Washington: A new study estimates that there may be twice the number of habitable planets than previously thought - thanks to new calculations that include the effect of clouds on alien worlds.
The finding suggests that the Milky Way alone may host 60 billion such planets around faint red dwarf stars.
Researchers at the University of Chicago and Northwestern University based their study on rigorous computer simulations of cloud behaviour on alien planets.
This cloud behaviour dramatically expanded the habitable zone of red dwarfs, which are much smaller and fainter than stars like the Sun.
Current data from NASA`s Kepler mission, a space observatory searching for Earth-like planets orbiting other stars, suggest there is approximately one Earth-size planet in the habitable zone of each red dwarf. The Chicago-Northwestern study now doubles that number.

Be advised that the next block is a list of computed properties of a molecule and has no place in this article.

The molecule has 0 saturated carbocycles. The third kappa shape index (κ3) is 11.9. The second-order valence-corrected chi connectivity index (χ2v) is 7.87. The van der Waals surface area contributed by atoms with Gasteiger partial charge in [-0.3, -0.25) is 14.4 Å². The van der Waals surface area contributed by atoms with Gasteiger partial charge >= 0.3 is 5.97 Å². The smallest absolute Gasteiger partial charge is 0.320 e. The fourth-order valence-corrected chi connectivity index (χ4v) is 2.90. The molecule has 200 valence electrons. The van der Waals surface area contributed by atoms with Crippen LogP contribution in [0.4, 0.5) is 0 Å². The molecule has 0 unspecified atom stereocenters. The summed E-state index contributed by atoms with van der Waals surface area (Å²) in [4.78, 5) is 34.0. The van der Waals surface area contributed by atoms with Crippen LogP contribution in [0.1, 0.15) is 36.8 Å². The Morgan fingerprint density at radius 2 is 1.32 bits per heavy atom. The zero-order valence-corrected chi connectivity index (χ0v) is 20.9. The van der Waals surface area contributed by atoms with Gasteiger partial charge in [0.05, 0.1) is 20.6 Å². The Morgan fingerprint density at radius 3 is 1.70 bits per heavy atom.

"Most of the planets in the Milky Way orbit red dwarfs," Nicolas Cowan, a postdoctoral fellow at Northwestern`s Center for Interdisciplinary Exploration and Research in Astrophysics, said.
"A thermostat that makes such planets more clement means we don`t have to look as far to find a habitable planet," he said.
The findings are published in the journal Astrophysical Journal Letters.